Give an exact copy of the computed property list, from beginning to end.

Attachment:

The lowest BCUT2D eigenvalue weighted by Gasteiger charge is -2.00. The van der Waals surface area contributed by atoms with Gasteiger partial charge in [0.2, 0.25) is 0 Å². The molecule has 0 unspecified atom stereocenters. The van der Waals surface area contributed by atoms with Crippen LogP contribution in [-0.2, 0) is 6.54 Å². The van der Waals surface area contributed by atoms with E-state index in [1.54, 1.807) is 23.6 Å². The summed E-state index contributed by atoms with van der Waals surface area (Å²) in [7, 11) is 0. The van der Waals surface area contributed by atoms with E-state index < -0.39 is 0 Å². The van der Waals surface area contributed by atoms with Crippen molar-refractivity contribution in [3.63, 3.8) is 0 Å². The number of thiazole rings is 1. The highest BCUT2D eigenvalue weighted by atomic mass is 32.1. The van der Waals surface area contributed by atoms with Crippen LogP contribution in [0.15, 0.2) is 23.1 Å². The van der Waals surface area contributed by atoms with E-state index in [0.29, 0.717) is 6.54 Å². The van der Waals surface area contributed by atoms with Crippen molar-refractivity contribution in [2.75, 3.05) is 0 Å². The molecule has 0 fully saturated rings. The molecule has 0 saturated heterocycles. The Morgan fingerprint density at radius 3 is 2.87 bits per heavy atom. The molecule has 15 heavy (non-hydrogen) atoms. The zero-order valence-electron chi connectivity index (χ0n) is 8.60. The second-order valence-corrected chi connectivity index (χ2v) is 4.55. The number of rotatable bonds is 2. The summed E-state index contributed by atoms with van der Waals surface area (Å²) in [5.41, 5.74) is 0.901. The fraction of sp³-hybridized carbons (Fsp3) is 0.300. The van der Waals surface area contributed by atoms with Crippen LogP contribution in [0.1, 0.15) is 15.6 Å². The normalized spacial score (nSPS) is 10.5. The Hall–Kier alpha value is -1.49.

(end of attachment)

The lowest BCUT2D eigenvalue weighted by Gasteiger charge is -2.00. The van der Waals surface area contributed by atoms with Gasteiger partial charge in [0.2, 0.25) is 0 Å². The molecule has 0 unspecified atom stereocenters. The van der Waals surface area contributed by atoms with Crippen LogP contribution in [-0.2, 0) is 6.54 Å². The van der Waals surface area contributed by atoms with E-state index in [1.54, 1.807) is 23.6 Å². The summed E-state index contributed by atoms with van der Waals surface area (Å²) in [7, 11) is 0. The van der Waals surface area contributed by atoms with E-state index < -0.39 is 0 Å². The van der Waals surface area contributed by atoms with Crippen molar-refractivity contribution in [3.63, 3.8) is 0 Å². The number of thiazole rings is 1. The highest BCUT2D eigenvalue weighted by atomic mass is 32.1. The van der Waals surface area contributed by atoms with Crippen LogP contribution in [0.15, 0.2) is 23.1 Å². The van der Waals surface area contributed by atoms with E-state index in [0.29, 0.717) is 6.54 Å². The van der Waals surface area contributed by atoms with Crippen molar-refractivity contribution in [2.75, 3.05) is 0 Å². The molecule has 0 fully saturated rings. The molecule has 0 saturated heterocycles. The Morgan fingerprint density at radius 3 is 2.87 bits per heavy atom. The molecule has 15 heavy (non-hydrogen) atoms. The zero-order valence-electron chi connectivity index (χ0n) is 8.60. The second-order valence-corrected chi connectivity index (χ2v) is 4.55. The number of rotatable bonds is 2. The summed E-state index contributed by atoms with van der Waals surface area (Å²) in [5.41, 5.74) is 0.901. The fraction of sp³-hybridized carbons (Fsp3) is 0.300. The van der Waals surface area contributed by atoms with Crippen LogP contribution in [0.1, 0.15) is 15.6 Å². The normalized spacial score (nSPS) is 10.5. The Hall–Kier alpha value is -1.49.